Back in 2012 Facebook estimated in its official company filings that almost nine percent of the accounts on its system broke the service's rules in some way. That may not sound like many but the sheer number of Facebook users means it accounts for some 83 million problem accounts.
Some of these might simply be duplicates but others have a more undesirable purpose like spamming, distributing malware or grooming minors. Until now the only way of steering clear of the fakes was by keeping your wits about you and looking for tell tale signs like recent join dates or unfeasibly model-like profile pictures.
The Internet of Things is just the latest buzzword that is being used to push all manner of products. Let's cut to the chase -- it's just about "stuff" (other than obvious things like computers and phones) connecting to the internet. Nothing more than that. But this dismissive-sounding definition is not meant to undermine the importance or the significance of the IoT. We've spent the last 20 years or so getting used to the idea of accessing the web, harnessing what it has to offer, exploiting it in various ways and finding all manner of methods of using it to make life easier, more entertaining, and more profitable. The evolution of the Internet of Things sees this taken to the next level.
We are on the cusp of a new industrial revolution. Many would say that the wheels are already in motion. The tired -- very, very tired -- example of what the Internet of Things is about, is the prospect of owning a fridge that will be aware of when you run out of milk, and then either alert you or place an order on your behalf. This is a very simplistic view of things, but it is the communication between devices that will be the hallmark of things to come. Inter-device communication, or machine-to-machine (M2M) connectivity. Devices that can be left to their own devices (ahem) are approaching in ever-growing numbers, and there are advantages to be gained.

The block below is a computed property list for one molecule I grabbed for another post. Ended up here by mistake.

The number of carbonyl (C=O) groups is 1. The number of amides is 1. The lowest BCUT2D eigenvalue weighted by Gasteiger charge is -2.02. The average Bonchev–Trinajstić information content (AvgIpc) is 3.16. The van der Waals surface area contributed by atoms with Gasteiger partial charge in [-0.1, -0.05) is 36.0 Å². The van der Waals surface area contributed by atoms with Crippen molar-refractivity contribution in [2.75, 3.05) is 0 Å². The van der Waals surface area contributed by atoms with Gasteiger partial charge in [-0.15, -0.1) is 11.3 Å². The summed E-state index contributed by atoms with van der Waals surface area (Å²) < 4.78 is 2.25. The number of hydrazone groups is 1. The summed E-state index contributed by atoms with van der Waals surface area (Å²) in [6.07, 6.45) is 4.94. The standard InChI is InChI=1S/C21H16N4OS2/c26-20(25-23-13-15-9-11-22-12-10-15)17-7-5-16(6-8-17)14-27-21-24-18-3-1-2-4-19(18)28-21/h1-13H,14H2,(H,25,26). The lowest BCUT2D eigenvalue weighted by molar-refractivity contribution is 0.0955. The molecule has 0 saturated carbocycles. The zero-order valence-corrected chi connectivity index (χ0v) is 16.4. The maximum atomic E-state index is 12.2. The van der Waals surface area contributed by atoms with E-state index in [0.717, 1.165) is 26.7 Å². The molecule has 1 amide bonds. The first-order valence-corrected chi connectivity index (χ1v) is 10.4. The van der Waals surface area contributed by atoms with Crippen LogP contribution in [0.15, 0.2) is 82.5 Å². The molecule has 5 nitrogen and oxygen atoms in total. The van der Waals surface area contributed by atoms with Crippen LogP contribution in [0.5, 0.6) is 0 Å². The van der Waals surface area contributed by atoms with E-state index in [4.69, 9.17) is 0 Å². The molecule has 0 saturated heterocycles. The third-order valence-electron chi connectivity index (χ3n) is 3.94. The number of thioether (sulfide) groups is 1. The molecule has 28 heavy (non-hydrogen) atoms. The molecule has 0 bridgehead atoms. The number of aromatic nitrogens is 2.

Internet heavyweights such as Reddit, Imgur, BoingBoing and the WikiLeaks Party are joining forces to encourage internet users to take control of their privacy. Reset The Net is a campaign that flips the virtual bird at the NSA by inviting people to make use of privacy and encryption tools to keep themselves protected online. Also involved are such names as Greenpeace, Amnesty International and the Electronic Frontier Foundation, and the campaign is gathering momentum as internet citizens find themselves increasingly disillusioned by the post-Snowden world.
We have already seen an upsurge in the use of online encryption, but this has been largely employed by those who are more technically minded. The Reset the Net website asks web users to make a pledge: "On June 5, I will take strong steps to protect my freedom from government mass surveillance. I expect the services I use to do the same". Reset the Net is not an end in itself, but more of an awareness-raising campaign that aims to educate people as much as send a message to the NSA and its ilk.
The Pirate Bay saga is one that has been running for a number of years now, and the latest chapter sees one of the founders arrested in Sweden. Peter Sunde had been on the run for two years after failing to make an appearance having been sentenced to two years in prison. He had been handed an eight month term for aiding and abetting breach of copyright laws, although those associated with the site have long-maintained that they should not be held responsible for the sharing of copyrighted material as no data was stored on the site.
Sunde had been sought by Interpol and his arrest coincided with the eight-year anniversary of the police raid of Pirate Bay servers. He had been living in hiding in Berlin, but having family in Sweden meant that he often returned to the country. Torrent news website TorrentFreak reports that the arrest was a joint operation between Swedish and Polish law enforcement agencies.